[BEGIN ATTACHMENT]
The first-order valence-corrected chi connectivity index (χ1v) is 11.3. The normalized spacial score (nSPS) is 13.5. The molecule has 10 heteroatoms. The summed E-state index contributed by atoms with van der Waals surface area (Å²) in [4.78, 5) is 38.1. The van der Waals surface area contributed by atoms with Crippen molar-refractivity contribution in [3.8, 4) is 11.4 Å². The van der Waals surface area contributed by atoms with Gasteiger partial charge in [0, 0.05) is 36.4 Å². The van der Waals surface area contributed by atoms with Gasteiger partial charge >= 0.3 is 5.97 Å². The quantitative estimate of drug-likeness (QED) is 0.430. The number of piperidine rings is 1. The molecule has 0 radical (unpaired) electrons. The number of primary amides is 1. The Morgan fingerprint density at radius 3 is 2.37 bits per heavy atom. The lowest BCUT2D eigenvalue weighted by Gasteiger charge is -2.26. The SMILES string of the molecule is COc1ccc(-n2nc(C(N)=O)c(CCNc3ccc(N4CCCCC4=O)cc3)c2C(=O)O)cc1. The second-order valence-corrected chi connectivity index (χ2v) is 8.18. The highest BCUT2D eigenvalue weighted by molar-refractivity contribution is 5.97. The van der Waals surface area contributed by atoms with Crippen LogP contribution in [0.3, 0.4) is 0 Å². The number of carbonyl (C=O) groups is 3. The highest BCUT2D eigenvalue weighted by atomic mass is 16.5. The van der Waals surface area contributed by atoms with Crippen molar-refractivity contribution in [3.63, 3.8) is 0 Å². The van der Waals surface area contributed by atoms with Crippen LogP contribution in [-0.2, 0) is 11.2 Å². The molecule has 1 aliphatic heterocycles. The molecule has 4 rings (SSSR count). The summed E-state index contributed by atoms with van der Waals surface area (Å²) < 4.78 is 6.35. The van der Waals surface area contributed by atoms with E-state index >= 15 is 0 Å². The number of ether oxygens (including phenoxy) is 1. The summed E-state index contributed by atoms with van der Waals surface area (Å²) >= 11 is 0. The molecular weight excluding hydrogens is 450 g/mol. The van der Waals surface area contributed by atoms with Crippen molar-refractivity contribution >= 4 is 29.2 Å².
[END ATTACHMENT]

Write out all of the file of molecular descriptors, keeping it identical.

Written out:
The first-order valence-corrected chi connectivity index (χ1v) is 11.3. The normalized spacial score (nSPS) is 13.5. The molecule has 10 heteroatoms. The summed E-state index contributed by atoms with van der Waals surface area (Å²) in [4.78, 5) is 38.1. The van der Waals surface area contributed by atoms with Crippen molar-refractivity contribution in [3.8, 4) is 11.4 Å². The van der Waals surface area contributed by atoms with Gasteiger partial charge in [0, 0.05) is 36.4 Å². The van der Waals surface area contributed by atoms with Gasteiger partial charge >= 0.3 is 5.97 Å². The quantitative estimate of drug-likeness (QED) is 0.430. The number of piperidine rings is 1. The molecule has 0 radical (unpaired) electrons. The number of primary amides is 1. The Morgan fingerprint density at radius 3 is 2.37 bits per heavy atom. The lowest BCUT2D eigenvalue weighted by Gasteiger charge is -2.26. The SMILES string of the molecule is COc1ccc(-n2nc(C(N)=O)c(CCNc3ccc(N4CCCCC4=O)cc3)c2C(=O)O)cc1. The second-order valence-corrected chi connectivity index (χ2v) is 8.18. The highest BCUT2D eigenvalue weighted by molar-refractivity contribution is 5.97. The van der Waals surface area contributed by atoms with Crippen LogP contribution in [0.3, 0.4) is 0 Å². The number of carbonyl (C=O) groups is 3. The highest BCUT2D eigenvalue weighted by atomic mass is 16.5. The van der Waals surface area contributed by atoms with Crippen molar-refractivity contribution in [3.63, 3.8) is 0 Å². The van der Waals surface area contributed by atoms with Crippen LogP contribution in [-0.2, 0) is 11.2 Å². The molecule has 1 aliphatic heterocycles. The molecule has 4 rings (SSSR count). The summed E-state index contributed by atoms with van der Waals surface area (Å²) < 4.78 is 6.35. The van der Waals surface area contributed by atoms with E-state index >= 15 is 0 Å². The number of ether oxygens (including phenoxy) is 1. The summed E-state index contributed by atoms with van der Waals surface area (Å²) >= 11 is 0. The molecular weight excluding hydrogens is 450 g/mol. The van der Waals surface area contributed by atoms with Crippen molar-refractivity contribution >= 4 is 29.2 Å².